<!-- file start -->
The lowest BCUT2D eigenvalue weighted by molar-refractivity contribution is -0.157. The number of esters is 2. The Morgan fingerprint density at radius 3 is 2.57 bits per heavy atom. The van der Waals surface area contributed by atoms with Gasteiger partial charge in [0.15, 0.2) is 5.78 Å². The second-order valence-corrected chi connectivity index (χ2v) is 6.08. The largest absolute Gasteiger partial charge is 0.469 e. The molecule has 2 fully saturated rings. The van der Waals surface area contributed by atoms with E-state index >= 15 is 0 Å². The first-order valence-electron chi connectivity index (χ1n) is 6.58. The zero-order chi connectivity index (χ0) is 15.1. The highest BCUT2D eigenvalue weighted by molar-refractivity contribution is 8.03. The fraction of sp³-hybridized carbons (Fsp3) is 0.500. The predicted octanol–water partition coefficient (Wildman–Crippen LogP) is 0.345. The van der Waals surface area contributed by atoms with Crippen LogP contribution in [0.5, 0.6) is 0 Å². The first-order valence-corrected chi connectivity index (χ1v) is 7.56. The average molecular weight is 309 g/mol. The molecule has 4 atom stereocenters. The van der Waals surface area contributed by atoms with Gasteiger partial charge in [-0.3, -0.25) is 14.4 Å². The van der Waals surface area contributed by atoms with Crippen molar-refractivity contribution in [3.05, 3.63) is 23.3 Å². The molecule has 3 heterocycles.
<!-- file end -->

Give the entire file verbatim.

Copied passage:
The lowest BCUT2D eigenvalue weighted by molar-refractivity contribution is -0.157. The number of esters is 2. The Morgan fingerprint density at radius 3 is 2.57 bits per heavy atom. The van der Waals surface area contributed by atoms with Gasteiger partial charge in [0.15, 0.2) is 5.78 Å². The second-order valence-corrected chi connectivity index (χ2v) is 6.08. The largest absolute Gasteiger partial charge is 0.469 e. The molecule has 2 fully saturated rings. The van der Waals surface area contributed by atoms with E-state index >= 15 is 0 Å². The first-order valence-electron chi connectivity index (χ1n) is 6.58. The zero-order chi connectivity index (χ0) is 15.1. The highest BCUT2D eigenvalue weighted by molar-refractivity contribution is 8.03. The fraction of sp³-hybridized carbons (Fsp3) is 0.500. The predicted octanol–water partition coefficient (Wildman–Crippen LogP) is 0.345. The van der Waals surface area contributed by atoms with Crippen LogP contribution in [0.5, 0.6) is 0 Å². The first-order valence-corrected chi connectivity index (χ1v) is 7.56. The average molecular weight is 309 g/mol. The molecule has 4 atom stereocenters. The van der Waals surface area contributed by atoms with Gasteiger partial charge in [-0.3, -0.25) is 14.4 Å². The van der Waals surface area contributed by atoms with Crippen molar-refractivity contribution in [3.05, 3.63) is 23.3 Å². The molecule has 3 heterocycles.